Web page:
SHORTEN: So what the government is saying is that they haven’t announced their terms of Commission but they’re already starting on their political games. Let’s be really clear here, the problem that we want to solve is making sure that no one is above the law. No one. Employers, union reps, members of our community. I think all of us have been deeply disturbed by reports in recent days of some of the allegations of the building and construction sector. These problems call for a police response, not a politicians’ stunt response.


REPORTER: Will you support unions like the CFMEU if they try to challenge the Royal Commission in the courts, as happened before the Cole Royal Commission?


SHORTEN: I think that most Australians realise that the Abbott Government doesn’t have an agenda on jobs, that they are concerned with trying to reduce people’s working conditions. Why else would they justify as abandoning 3000 jobs at SPC, direct and indirect, and attack people on $50 000 as being overpaid?


Today is about federal Labor saying let’s support our police, let’s set up a multi-police agency taskforce. There is no tolerance for low-lifes who might claim to use the union tag to carry out criminal activities. There is no tolerance, those people are not welcome, never have been, never will. But what we need to do is have a police response, have a response which is designed for catching crooks, not trying to play political games. This nation does not have time to waste, or taxpayer dollars to waste, with the Government pursuing political stunts, when in fact we’ve got police forces, the Australian Crime Commission, who already have those powers.


I think the question to ask is, if you’ve already got the Australian Crime Commission with significant powers, if you’ve already got the Federal Police force, if you’ve already got hard working state and territory agencies, why do you create a talkfest costing tens and tens of millions of dollars, no doubt running into the hundreds of millions of dollars, when in fact you’ve already got the resources. And if they need more resources, let’s give it to the people who actually do the day job of catching crooks, not politicians seeking to take away from the efforts of our police.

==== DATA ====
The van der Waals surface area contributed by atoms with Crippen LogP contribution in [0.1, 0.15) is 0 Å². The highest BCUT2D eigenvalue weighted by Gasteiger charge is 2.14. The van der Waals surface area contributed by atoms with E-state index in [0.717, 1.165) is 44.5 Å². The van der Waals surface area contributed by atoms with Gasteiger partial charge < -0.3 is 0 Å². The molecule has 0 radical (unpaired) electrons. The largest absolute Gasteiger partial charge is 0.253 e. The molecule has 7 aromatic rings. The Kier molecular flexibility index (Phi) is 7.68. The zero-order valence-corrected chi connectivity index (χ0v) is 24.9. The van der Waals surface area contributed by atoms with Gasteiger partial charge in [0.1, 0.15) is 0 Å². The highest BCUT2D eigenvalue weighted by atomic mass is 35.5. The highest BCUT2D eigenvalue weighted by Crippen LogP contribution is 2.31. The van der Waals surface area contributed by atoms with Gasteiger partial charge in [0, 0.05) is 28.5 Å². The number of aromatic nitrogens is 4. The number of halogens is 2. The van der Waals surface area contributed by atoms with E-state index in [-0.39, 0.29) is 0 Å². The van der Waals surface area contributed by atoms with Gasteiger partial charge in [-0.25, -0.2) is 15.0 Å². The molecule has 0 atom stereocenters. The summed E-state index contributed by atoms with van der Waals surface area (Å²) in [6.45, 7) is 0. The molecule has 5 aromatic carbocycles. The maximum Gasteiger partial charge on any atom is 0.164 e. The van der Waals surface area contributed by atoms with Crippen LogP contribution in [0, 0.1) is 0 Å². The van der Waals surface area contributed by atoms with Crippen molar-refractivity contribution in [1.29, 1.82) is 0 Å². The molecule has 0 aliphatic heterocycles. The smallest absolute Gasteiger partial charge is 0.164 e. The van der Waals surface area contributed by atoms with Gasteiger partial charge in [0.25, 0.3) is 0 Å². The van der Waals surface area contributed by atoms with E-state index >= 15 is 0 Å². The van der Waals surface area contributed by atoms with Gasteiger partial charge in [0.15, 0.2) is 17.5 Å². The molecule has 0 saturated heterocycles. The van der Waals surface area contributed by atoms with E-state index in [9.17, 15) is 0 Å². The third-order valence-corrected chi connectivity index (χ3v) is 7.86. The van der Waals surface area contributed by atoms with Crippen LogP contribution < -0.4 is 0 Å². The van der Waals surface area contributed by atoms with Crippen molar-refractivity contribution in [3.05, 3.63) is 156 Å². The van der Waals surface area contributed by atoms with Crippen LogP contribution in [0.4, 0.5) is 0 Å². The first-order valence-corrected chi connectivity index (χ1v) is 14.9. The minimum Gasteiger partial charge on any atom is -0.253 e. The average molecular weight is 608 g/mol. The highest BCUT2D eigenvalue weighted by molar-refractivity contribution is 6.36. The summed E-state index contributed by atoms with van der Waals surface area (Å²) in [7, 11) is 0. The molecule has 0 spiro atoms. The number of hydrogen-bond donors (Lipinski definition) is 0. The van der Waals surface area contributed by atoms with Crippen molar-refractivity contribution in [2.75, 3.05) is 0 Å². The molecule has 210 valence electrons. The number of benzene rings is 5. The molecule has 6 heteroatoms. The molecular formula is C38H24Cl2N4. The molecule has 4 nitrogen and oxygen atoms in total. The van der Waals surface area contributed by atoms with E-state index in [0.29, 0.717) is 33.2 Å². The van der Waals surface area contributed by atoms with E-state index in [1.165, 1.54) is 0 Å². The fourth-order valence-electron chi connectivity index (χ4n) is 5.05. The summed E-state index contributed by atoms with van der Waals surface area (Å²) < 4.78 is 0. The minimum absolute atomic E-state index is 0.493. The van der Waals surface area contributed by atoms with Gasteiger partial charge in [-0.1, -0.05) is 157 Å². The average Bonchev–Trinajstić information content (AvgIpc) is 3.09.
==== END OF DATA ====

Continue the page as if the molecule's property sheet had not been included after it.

REPORTER: If a Royal Commission is what we get, will you tell your unions to cooperate?


SHORTEN: Royal Commissions and the path of them are well set out, there’s a whole lot of rules and laws that set out to people how to conduct themselves by in a Royal Commission. But what we’re saying is that we don’t accept the premise that a Royal Commission is a good use of taxpayers’ money.


What people want is that they want to know that their workplaces are safe from criminality. In particular, there’s been allegations in recent days, disturbing allegations about what’s going on in parts of the building and construction sector. That is where we need to have our police resources. For Tony Abbott to distract people from real issues of law and order, to distract from the lack of their positive plan for jobs, and instead to play a political witch-hunt game, is showing that we have an Opposition Leader in Australia called Tony Abbott, we just don’t have a Prime Minister.


REPORTER: If the Royal Commission is looking at union officials, do you think it should be looking a chief executives and business activities as well?


SHORTEN: I’ve got no doubt that if there’s a Royal Commission everyone would get looked at, employers and union reps. The Government just wants to say that if there is any problems in building and construction, it’s a union issue.


Let me be clear, to the extent that there are union people involved in dealing with outlaw motorcycle gangs or other criminal elements, that is completely unacceptable; they should be prosecuted, they deserve to be caught. But what we also recognise is that the last time there was a Royal Commission targeting unions under a Liberal Government, there were a lot of employers who got caught out at the bottom of the harbour tax schemes. My concern here is that if you want to catch crooks, you get the police to do it. If you want to have a long-winded committee wasting taxpayers’ money, you get the Abbott Government to have a look at it.